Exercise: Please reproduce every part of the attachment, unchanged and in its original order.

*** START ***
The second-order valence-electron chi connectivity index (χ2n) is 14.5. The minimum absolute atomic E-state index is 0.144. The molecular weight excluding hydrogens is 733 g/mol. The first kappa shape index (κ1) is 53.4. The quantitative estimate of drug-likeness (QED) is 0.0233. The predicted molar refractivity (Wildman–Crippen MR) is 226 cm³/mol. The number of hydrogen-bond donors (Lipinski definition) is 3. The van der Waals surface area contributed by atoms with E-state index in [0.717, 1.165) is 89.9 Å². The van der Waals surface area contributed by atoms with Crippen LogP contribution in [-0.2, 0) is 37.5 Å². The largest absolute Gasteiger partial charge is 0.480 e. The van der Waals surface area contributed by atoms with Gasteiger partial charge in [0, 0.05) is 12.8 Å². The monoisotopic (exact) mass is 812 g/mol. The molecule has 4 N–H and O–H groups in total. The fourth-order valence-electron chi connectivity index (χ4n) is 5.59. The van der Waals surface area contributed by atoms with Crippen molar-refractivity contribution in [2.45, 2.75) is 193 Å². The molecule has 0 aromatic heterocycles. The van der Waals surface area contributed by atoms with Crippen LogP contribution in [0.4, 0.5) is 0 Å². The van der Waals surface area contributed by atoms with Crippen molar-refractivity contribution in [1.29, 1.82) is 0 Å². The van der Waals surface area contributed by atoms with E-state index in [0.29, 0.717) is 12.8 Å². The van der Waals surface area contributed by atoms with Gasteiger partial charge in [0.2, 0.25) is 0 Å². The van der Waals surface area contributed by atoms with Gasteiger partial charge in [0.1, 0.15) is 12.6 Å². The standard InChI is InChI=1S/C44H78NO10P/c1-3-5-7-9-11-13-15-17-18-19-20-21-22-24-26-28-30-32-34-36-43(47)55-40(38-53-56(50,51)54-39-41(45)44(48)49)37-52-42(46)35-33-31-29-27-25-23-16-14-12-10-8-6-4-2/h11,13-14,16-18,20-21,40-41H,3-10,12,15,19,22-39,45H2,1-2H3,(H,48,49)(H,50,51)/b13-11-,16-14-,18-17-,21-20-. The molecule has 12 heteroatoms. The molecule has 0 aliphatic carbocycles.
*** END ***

The second-order valence-electron chi connectivity index (χ2n) is 14.5. The minimum absolute atomic E-state index is 0.144. The molecular weight excluding hydrogens is 733 g/mol. The first kappa shape index (κ1) is 53.4. The quantitative estimate of drug-likeness (QED) is 0.0233. The predicted molar refractivity (Wildman–Crippen MR) is 226 cm³/mol. The number of hydrogen-bond donors (Lipinski definition) is 3. The van der Waals surface area contributed by atoms with E-state index in [0.717, 1.165) is 89.9 Å². The van der Waals surface area contributed by atoms with Crippen LogP contribution in [-0.2, 0) is 37.5 Å². The largest absolute Gasteiger partial charge is 0.480 e. The van der Waals surface area contributed by atoms with Gasteiger partial charge in [0, 0.05) is 12.8 Å². The monoisotopic (exact) mass is 812 g/mol. The molecule has 4 N–H and O–H groups in total. The fourth-order valence-electron chi connectivity index (χ4n) is 5.59. The van der Waals surface area contributed by atoms with Crippen molar-refractivity contribution in [2.45, 2.75) is 193 Å². The molecule has 0 aromatic heterocycles. The van der Waals surface area contributed by atoms with Crippen LogP contribution in [0.4, 0.5) is 0 Å². The van der Waals surface area contributed by atoms with Crippen molar-refractivity contribution in [1.29, 1.82) is 0 Å². The van der Waals surface area contributed by atoms with E-state index in [0.29, 0.717) is 12.8 Å². The van der Waals surface area contributed by atoms with Gasteiger partial charge in [0.2, 0.25) is 0 Å². The van der Waals surface area contributed by atoms with Gasteiger partial charge in [0.1, 0.15) is 12.6 Å². The standard InChI is InChI=1S/C44H78NO10P/c1-3-5-7-9-11-13-15-17-18-19-20-21-22-24-26-28-30-32-34-36-43(47)55-40(38-53-56(50,51)54-39-41(45)44(48)49)37-52-42(46)35-33-31-29-27-25-23-16-14-12-10-8-6-4-2/h11,13-14,16-18,20-21,40-41H,3-10,12,15,19,22-39,45H2,1-2H3,(H,48,49)(H,50,51)/b13-11-,16-14-,18-17-,21-20-. The molecule has 12 heteroatoms. The molecule has 0 aliphatic carbocycles.